At the Saatchi gallery, there is a “Korean eye 2012” exhibition, focusing on contemporary art in Korea today. If you want to find out more about Korean art and culture, don’t miss these exhibitions and events…


Korean funerary figures: companions for the journey to the other world” at the Korean Cultural Centre is on until 8th September.

Korean Eye 2012 at the Saatchi Gallery is on until 23rd September.


London’s ‘green’ Olympic park

A showcase for British horticulture


The park

One of attractions of London is that it is a huge cosmopolitan city with lots of greenery. There are parks and squares in every neighbourhood, which makes this city a livable city despite the traffic and dense housing.

I was particularly curious when I heard that wild flowers would be planted all over the Olympic park. And as I expected, the greenery and flowers really made a difference to the park against the backdrop of contemporary architecture. I think the park would have looked soulless and more like ‘Disneyland‘ without the green landscape, so this was a job well done!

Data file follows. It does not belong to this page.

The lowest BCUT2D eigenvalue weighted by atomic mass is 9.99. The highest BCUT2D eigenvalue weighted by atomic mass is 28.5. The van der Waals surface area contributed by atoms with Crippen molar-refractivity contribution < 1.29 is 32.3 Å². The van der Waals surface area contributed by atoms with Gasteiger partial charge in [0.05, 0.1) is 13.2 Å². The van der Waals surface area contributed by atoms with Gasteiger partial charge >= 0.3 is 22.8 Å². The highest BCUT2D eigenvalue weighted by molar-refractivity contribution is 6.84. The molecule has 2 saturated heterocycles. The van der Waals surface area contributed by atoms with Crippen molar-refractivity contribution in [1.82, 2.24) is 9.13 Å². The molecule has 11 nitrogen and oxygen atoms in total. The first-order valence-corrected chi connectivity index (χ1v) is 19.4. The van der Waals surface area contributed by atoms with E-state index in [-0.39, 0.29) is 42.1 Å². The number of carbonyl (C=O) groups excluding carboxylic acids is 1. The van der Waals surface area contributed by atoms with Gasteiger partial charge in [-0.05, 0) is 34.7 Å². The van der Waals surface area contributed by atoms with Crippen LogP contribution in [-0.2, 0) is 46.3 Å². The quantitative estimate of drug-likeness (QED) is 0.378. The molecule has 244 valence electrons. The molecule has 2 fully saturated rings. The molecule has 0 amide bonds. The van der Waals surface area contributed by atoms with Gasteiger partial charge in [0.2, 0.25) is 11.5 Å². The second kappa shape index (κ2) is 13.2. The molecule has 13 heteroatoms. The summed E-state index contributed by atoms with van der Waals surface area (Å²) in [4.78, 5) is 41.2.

I was also glad to colour-coded recycled bins all over the park, but I wish that more councils esp. Westminster would apply this in Central London soon!

The graphics

I don’t want to mention the hideous Olympics logo and mascots, as I think they are insults to a country full of talented and creative designers! But I was keen to examine the park’s signage and graphics, and overall, I think the designers did a good job. Personally, I am so not sure about the shocking pink, but I guess it is unmissable to say the least!